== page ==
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Bachelor of Arts
Classical Languages and Literatures
Classics, Greek, Queer theory, Tragedy, Literary theory, Pederasty, Patriline, Familial relations, Feminist theory, Euripedes, Alcestis, Aeschylus, Sophocles, Athens, Herakles, Apollo
This paper analyzes the manifold transgressions present in Euripides’ Alcestis, both in plot and form, and uses them to present a new reading of the play. The Alcestis uses three major character transgressions to further the idea of emotional turmoil and conflict and, ultimately, to substantiate its tragic status. The death of Alcestis queers the marriage between her and Admetus, and overshadows each action of the play. Indebted to her matchless gift of kharis, Admetus becomes the eromenos in this performance of pederasty, heightening tensions between his individual emotions and the pressures he faces as a Greek man. That tension builds until the confrontation with his father, where Admetus disavows Pheres. In doing so, he disrupts the patriline and seeks to rebuild social systems around his now-fundamentally queer existence and need to deny his own guilt. The introduction of Herakles not only provides a new model of masculinity to influence Admetus, but also catalyzes a performance of xenia that underpins the true extent of Admetus’ moral decline in the wake of Alcestis’ death.The Alcestis is definitively a tragedy, one that deals in an interior emotional landscape fundamentally at odds with traditional perceptions of tragedy. That play’s focus on individual feeling and experience is framed in an overarching space of unreality, allowing for Euripides’ deep exploration of his characters as well as his unconventional employment of genre.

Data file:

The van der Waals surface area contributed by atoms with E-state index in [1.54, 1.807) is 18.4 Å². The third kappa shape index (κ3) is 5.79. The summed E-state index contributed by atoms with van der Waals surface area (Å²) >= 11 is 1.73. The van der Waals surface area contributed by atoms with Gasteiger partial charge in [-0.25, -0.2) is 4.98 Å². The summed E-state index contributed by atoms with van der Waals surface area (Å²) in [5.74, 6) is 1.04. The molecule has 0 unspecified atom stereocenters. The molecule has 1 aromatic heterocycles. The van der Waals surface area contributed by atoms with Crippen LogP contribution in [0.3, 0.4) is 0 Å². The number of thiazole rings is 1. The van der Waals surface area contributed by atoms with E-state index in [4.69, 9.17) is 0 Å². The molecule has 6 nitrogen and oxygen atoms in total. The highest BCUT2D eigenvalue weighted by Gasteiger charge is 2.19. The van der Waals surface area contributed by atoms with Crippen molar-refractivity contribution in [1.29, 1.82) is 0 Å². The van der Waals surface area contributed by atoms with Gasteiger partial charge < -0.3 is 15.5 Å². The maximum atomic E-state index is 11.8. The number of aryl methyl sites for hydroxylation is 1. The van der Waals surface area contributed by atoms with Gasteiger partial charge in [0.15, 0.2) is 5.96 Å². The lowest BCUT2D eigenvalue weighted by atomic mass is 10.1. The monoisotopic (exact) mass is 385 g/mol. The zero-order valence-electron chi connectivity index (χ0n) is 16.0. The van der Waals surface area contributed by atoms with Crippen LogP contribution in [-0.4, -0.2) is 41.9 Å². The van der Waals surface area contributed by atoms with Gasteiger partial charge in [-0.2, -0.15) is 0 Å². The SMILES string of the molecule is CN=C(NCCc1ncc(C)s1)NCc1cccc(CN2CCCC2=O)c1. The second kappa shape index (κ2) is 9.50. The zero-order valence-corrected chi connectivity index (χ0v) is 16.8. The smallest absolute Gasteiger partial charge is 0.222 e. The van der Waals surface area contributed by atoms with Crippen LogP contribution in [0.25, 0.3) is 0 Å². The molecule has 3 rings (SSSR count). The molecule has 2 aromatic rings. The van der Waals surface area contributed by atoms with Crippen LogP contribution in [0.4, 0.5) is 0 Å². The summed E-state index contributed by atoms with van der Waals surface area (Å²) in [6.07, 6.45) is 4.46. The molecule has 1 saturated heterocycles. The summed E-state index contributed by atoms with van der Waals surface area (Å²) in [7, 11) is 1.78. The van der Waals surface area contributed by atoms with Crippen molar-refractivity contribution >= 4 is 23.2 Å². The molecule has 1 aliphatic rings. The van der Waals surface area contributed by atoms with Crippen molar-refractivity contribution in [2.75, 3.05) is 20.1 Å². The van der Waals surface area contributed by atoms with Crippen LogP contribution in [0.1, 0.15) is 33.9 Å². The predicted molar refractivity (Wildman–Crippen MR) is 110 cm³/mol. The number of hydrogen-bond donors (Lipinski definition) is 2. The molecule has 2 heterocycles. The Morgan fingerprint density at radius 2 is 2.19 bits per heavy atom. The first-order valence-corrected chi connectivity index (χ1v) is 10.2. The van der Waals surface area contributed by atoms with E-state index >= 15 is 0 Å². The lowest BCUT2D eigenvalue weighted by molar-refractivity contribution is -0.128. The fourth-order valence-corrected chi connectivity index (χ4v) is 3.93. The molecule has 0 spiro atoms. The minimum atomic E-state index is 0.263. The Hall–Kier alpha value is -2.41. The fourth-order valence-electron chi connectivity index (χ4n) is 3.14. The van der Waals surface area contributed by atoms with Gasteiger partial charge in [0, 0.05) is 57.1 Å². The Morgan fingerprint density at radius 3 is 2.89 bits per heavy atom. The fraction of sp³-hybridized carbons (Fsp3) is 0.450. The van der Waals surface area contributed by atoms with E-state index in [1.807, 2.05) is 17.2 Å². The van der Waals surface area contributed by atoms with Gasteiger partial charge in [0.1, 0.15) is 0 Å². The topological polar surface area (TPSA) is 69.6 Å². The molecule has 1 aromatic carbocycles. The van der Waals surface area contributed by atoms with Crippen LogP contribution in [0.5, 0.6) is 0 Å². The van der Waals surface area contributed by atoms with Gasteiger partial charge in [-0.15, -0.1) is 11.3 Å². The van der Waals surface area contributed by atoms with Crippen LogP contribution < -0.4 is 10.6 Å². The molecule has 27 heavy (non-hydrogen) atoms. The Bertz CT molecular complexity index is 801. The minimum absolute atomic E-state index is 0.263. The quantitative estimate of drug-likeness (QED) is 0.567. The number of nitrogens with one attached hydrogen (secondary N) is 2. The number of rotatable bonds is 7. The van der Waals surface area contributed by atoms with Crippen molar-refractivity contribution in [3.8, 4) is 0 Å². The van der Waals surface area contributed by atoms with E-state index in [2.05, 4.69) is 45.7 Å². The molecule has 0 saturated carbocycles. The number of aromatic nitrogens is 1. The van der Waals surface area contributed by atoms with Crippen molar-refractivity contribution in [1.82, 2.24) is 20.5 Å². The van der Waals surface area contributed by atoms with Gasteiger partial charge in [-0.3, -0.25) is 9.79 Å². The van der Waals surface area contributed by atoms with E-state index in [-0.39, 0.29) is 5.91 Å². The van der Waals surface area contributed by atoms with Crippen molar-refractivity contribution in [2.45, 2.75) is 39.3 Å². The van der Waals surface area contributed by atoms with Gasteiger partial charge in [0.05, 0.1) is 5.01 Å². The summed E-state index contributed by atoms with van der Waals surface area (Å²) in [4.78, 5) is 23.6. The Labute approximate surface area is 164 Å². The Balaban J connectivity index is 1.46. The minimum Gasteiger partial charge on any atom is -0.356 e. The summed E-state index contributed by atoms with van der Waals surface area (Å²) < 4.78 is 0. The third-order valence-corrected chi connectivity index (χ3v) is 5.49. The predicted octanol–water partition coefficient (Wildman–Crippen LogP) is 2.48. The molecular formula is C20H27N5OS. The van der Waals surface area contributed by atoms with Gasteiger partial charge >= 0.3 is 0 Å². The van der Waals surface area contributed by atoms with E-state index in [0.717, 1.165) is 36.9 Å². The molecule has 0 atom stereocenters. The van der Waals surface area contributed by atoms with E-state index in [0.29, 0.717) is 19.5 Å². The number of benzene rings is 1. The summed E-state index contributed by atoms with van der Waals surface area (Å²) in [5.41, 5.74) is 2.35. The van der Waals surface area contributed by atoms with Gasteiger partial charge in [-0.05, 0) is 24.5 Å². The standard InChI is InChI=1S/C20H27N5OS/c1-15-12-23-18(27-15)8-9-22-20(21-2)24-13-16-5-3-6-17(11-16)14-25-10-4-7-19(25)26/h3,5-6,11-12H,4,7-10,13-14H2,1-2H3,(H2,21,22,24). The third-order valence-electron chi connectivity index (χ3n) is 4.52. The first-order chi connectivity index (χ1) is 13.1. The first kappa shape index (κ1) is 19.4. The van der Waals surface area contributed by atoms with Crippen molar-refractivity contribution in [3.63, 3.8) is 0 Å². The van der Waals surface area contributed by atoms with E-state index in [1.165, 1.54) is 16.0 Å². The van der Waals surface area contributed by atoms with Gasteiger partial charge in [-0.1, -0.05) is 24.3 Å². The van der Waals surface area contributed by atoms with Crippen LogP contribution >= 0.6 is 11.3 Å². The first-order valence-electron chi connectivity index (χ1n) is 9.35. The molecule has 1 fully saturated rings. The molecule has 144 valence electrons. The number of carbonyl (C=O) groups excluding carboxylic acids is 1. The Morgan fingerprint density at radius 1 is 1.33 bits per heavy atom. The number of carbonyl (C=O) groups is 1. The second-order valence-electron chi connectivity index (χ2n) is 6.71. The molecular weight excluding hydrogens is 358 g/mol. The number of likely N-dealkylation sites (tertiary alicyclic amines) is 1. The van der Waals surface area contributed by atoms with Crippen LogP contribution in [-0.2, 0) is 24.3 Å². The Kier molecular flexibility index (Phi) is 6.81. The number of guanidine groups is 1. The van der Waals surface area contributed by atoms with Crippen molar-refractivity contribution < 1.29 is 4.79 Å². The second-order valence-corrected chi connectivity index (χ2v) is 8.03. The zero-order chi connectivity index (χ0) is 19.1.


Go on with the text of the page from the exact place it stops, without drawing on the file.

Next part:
©2021 Faith Julianna Marie Wykle. Access limited to the Smith College community and other researchers while on campus. Smith College community members also may access from off-campus using a Smith College log-in. Other off-campus researchers may request a copy through Interlibrary Loan for personal use.
Wykle, Faith Julianna Marie, "Transgressions, impermanence, and the humanity within Euripedes' Alcestis" (2021). Honors Project, Smith College, Northampton, MA.
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